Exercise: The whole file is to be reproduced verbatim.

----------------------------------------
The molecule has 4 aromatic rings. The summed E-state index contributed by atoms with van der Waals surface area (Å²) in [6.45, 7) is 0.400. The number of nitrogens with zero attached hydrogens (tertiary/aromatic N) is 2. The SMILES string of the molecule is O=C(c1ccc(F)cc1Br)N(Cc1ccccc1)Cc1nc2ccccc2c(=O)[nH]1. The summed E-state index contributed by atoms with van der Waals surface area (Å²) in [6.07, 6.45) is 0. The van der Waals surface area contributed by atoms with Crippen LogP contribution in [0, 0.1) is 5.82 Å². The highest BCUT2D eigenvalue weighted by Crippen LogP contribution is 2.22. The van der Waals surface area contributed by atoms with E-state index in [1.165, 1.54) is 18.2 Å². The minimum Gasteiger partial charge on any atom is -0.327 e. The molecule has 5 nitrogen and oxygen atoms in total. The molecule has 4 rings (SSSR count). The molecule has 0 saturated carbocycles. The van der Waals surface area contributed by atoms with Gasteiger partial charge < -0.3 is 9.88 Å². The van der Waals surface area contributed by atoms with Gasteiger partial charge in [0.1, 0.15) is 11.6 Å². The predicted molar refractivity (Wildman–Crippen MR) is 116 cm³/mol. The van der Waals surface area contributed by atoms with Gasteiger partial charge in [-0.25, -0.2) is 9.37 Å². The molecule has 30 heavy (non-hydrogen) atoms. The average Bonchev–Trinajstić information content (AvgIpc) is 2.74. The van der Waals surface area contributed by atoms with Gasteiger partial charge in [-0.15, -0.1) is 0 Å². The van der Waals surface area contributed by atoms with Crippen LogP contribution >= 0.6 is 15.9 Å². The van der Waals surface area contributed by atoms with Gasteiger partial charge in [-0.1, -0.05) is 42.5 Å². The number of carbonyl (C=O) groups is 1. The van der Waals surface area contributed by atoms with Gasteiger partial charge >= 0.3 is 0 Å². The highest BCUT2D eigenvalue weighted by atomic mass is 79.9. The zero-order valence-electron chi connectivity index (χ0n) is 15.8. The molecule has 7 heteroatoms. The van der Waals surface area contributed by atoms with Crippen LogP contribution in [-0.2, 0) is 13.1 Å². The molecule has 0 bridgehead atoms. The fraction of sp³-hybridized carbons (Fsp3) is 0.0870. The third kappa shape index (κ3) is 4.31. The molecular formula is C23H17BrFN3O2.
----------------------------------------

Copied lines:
The molecule has 4 aromatic rings. The summed E-state index contributed by atoms with van der Waals surface area (Å²) in [6.45, 7) is 0.400. The number of nitrogens with zero attached hydrogens (tertiary/aromatic N) is 2. The SMILES string of the molecule is O=C(c1ccc(F)cc1Br)N(Cc1ccccc1)Cc1nc2ccccc2c(=O)[nH]1. The summed E-state index contributed by atoms with van der Waals surface area (Å²) in [6.07, 6.45) is 0. The van der Waals surface area contributed by atoms with Crippen LogP contribution in [0, 0.1) is 5.82 Å². The highest BCUT2D eigenvalue weighted by Crippen LogP contribution is 2.22. The van der Waals surface area contributed by atoms with E-state index in [1.165, 1.54) is 18.2 Å². The minimum Gasteiger partial charge on any atom is -0.327 e. The molecule has 5 nitrogen and oxygen atoms in total. The molecule has 4 rings (SSSR count). The molecule has 0 saturated carbocycles. The van der Waals surface area contributed by atoms with Gasteiger partial charge < -0.3 is 9.88 Å². The van der Waals surface area contributed by atoms with Gasteiger partial charge in [0.1, 0.15) is 11.6 Å². The predicted molar refractivity (Wildman–Crippen MR) is 116 cm³/mol. The van der Waals surface area contributed by atoms with Gasteiger partial charge in [-0.25, -0.2) is 9.37 Å². The molecule has 30 heavy (non-hydrogen) atoms. The average Bonchev–Trinajstić information content (AvgIpc) is 2.74. The van der Waals surface area contributed by atoms with Gasteiger partial charge in [-0.15, -0.1) is 0 Å². The van der Waals surface area contributed by atoms with Crippen LogP contribution >= 0.6 is 15.9 Å². The van der Waals surface area contributed by atoms with Gasteiger partial charge in [-0.1, -0.05) is 42.5 Å². The number of carbonyl (C=O) groups is 1. The van der Waals surface area contributed by atoms with Gasteiger partial charge >= 0.3 is 0 Å². The highest BCUT2D eigenvalue weighted by atomic mass is 79.9. The zero-order valence-electron chi connectivity index (χ0n) is 15.8. The molecule has 7 heteroatoms. The van der Waals surface area contributed by atoms with Crippen LogP contribution in [-0.2, 0) is 13.1 Å². The molecule has 0 bridgehead atoms. The fraction of sp³-hybridized carbons (Fsp3) is 0.0870. The third kappa shape index (κ3) is 4.31. The molecular formula is C23H17BrFN3O2.